FRESNO, CA — Jorge Aguilar is working to create a brighter future for San Joaquin Valley students. His ultimate goal is for every one of those students to receive the academic preparation and support needed to qualify for admission to the University of California.
As Director for UC Merced's Center for Educational Partnerships, Aguilar oversees all K-12 student-centered and school-centered student development outreach for the campus. His primary objectives are reducing the educational achievement gap, ensuring access to higher education for disadvantaged student populations and assisting UC Merced in meeting its enrollment goals.
“UC Merced is fortunate to have someone with the tremendous talents and passion for education of Jorge Aguilar,” said Vice Chancellor for Student Affairs Jane Lawrence. “In returning to the region where he grew up after graduating from UC Berkeley and law school, he brings a unique blend of understanding and experience to his role in creating educational opportunities for other Valley students.”
There is much to be accomplished, considering that the UC admission rate of San Joaquin Valley students traditionally has lagged behind the state average by 50 percent. UC Merced outreach efforts such as the UC Scholars Early Academic Outreach Program, however, have already yielded promising results. Schools participating in the UC Scholars EAOP posted a nearly 10 percent increase in UC admission rates in 2000-01, the first operational year of the program, and a 16 percent increase in 2001-02.
“Working together with K-12 schools, determining their needs and assisting them in meeting those needs, I truly believe we will continue to increase the number of Valley students eligible to attend UC,” Aguilar said. “Students in every region of California should have the option to attend any of the state's public systems of higher education - community college, California State University and UC - and private colleges and universities.”
In addition to UC Scholars EAOP, the Center for Educational Partnerships houses activities that include the Community Teaching Fellowships in Mathematics and Science Program and the School/University Partnerships Program. A Mathematics, Engineering, Science and Achievement Program is pending as well.
Thanks to a five-year federal grant recently awarded to UC Merced and the Merced Union High School District, Gaining Early Awareness and Readiness for Undergraduate Programs (GEAR UP) also has been added to the list of offerings. Designed to prepare students for higher education beginning in the seventh grade, the GEAR UP program in Merced County represents a collaboration of educational institutions from K-12 to all levels of higher education and the Merced County Chamber of Commerce.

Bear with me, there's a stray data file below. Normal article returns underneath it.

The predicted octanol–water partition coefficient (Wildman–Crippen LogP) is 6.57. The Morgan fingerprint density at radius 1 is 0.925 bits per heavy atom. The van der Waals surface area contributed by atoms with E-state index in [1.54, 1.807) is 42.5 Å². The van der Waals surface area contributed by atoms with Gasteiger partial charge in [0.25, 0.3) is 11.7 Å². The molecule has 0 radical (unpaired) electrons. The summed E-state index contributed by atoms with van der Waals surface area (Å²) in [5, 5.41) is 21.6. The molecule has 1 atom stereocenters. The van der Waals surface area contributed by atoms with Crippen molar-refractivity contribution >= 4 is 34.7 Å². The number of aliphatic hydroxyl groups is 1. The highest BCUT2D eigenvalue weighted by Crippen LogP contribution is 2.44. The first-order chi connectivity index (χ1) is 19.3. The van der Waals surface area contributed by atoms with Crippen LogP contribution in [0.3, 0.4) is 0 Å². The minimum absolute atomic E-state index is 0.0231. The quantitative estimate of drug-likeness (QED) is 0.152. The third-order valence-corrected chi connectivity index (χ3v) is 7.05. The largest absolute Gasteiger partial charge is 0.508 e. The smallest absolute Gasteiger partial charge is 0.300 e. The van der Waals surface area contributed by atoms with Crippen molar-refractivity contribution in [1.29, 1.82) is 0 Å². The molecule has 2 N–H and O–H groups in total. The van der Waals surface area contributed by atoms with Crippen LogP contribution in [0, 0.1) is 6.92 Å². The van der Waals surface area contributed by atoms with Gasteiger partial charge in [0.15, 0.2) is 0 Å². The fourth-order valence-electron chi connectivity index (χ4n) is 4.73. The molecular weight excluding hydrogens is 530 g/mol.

“We've progressively increased the number of activities for students and schools and we're looking forward to serving them more comprehensively,” Aguilar said.
At the same time, Aguilar and his colleagues are seeking innovative methods to sustain outreach programs given the uncertainty of state funding in fiscal year 2003-04. Aguilar has already taken preliminary actions to continue his center's school-centered outreach activities in a client-centered, self-supporting environment through its data and evaluation unit.
Born in Delano, Aguilar was raised in Parlier and, for six years, in Tangancícuaro, Michocán, México. The beginning of his relationship with student outreach and the University of California came while he was attending Parlier High School, when Encarnación Ruíz - then a UC outreach officer and now UC Merced's Director of Admissions — paid a visit to the campus.
Although Aguilar had always intended to go to college, he credits his interaction with Ruíz and his participation in UC's Early Academic Outreach Program for his decision to apply to UC Berkeley. He graduated in 1994 with a double major in Latin American Studies and Spanish and Portuguese, then headed south to Los Angeles to continue his education at Loyola Law School and earn a Juris Doctor degree in 1998.
During his years as a law student, Aguilar helped support himself by teaching Spanish at L.A.'s South Gate High School and made an important discovery. His heart was in working with students, not practicing law.
He called his former mentor, Ruíz and, as luck would have it, a position was available within his department. Beginning his new career with a job as a student affairs officer at the UC Office of Relations with Schools in Fresno, Aguilar was promoted to the position of director of the UC Scholars Early Academic Outreach Program in 2000. He was appointed to his current position when the UC Merced Center for Educational Partnerships was created in April 2002.
UC Merced, the 10th campus of the University of California system, currently employs more than 120 educators and professionals and will welcome its first 1,000 students in fall 2004. The university will serve students in three ways that complement the changing needs of today's society: 1) a residential campus serving 25,000 students when complete; 2) educational centers throughout the San Joaquin Valley; and 3) cooperative agreements with the California Community College system.